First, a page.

About a third of every episode is devoted to musical performances ranging from the mundane to the fabulous. For the most part the songs are selected based on a central theme for the episode (which the writers will sneak into the dialog repeatedly) and can either be actual performances or strange otherworldly fantasy sequences. Many times the songs do sort of help the episode's narrative side move along, which is always a good thing. Other times the songs just appear out of no where and don't really do much except entertain, which depending on your tastes may not be a bad thing either. Given the performances are later released on iTunes as songs up for purchase, it's become a great way for fans to further connect with the show.

The storylines of this season were very...complex, and not in a natural manner. In the first half it's understandable that the writers were uncertain of the show's future and thus we had plot twist after plot twist week after week. It all felt like some weird Mexican soap opera with characters turning out to be pregnant and others trying to fake it. The somewhat extreme sense of urgency in the first half of the show led to a lot of character railroading and many sub-plots quickly abandoned and forgotten. The second half of the season still suffered the same lack of character development and ended up putting more focus on limited-time guest stars and their hastily put together storylines. I mean seriously, as much as I love Idina Menzel, her plotline as Rachel's biological mother was just way too warped and shallow for it to really mean anything in the long run.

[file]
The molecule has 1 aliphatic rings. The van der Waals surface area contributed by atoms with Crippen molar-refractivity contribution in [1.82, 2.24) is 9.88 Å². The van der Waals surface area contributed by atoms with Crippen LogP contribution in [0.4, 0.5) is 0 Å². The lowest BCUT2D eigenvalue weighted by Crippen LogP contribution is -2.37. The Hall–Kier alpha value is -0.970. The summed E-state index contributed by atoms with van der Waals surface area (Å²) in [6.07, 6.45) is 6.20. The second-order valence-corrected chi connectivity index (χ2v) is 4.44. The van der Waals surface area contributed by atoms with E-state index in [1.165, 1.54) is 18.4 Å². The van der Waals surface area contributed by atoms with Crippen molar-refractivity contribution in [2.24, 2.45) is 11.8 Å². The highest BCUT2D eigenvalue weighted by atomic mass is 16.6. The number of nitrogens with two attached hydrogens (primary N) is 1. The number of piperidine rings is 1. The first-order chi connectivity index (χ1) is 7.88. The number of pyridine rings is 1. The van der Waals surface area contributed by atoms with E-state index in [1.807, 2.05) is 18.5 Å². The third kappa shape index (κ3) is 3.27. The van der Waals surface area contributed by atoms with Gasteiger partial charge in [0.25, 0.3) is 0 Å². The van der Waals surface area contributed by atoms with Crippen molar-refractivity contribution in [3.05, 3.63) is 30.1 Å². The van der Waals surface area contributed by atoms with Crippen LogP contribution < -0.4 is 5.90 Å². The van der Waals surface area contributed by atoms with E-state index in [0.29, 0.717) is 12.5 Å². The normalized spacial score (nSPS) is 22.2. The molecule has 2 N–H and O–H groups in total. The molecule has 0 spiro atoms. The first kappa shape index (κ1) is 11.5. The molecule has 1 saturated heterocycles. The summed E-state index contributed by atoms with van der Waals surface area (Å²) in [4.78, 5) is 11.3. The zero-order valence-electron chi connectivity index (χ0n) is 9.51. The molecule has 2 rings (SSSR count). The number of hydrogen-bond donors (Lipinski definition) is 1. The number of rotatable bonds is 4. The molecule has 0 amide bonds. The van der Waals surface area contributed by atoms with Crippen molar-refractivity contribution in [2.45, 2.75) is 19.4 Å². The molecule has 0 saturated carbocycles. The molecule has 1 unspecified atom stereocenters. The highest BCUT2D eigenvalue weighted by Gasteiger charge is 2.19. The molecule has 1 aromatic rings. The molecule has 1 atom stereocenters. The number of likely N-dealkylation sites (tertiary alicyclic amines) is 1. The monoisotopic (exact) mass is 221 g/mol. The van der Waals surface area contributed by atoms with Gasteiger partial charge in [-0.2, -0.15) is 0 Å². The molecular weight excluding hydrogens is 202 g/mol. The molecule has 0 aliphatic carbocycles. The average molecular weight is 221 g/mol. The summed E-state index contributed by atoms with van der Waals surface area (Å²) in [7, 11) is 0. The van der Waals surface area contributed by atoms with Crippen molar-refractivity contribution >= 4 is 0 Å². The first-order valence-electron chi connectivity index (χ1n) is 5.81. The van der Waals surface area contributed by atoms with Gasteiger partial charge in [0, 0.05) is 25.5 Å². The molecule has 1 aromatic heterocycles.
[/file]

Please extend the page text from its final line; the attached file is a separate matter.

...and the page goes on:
The show still has a long way to go in order to truly mature and get to somewhere significant. The season had a lot of ups and downs, good moments and times that just totally wasted our time - all to be expected from a first run, I suppose. I just really wish they put more thought and planning into the long-term storyline for the show. This season had weird moments when they put a lot of focus on potential strategies to win - like the decision to use funk as a song genre that rival group Vocal Adrenaline wouldn't be able to perform. But when it came to the season finale - no funk! They also had a whole episode about "theatricality" as inspired by Lady GaGa, but again there were no flamboyant displays during their regionals run. And so on and so on and so on. Writers, let the story dictate the songs and the role of the guest stars and not the other way around!

Overall, I enjoyed the show and I guess for the most part you can consider me a "gleek", as fans of the show are called. The first half of this season leading up to Sectionals was pretty awesome but they really faltered in the second half as it led up to Regionals. One can only hope that they'll think about devoting more time and energy to giving the existing characters a heck of a lot more personality and drive rather than just bringing in new characters or featuring guest stars that won't last for more than an episode or two.

Glee remains to be one of the more interesting shows on TV with a concept that is particularly refreshing given a world filled to the brim with reality TV spin-offs. It gets 4 ridiculous plot twists out of a possible 5.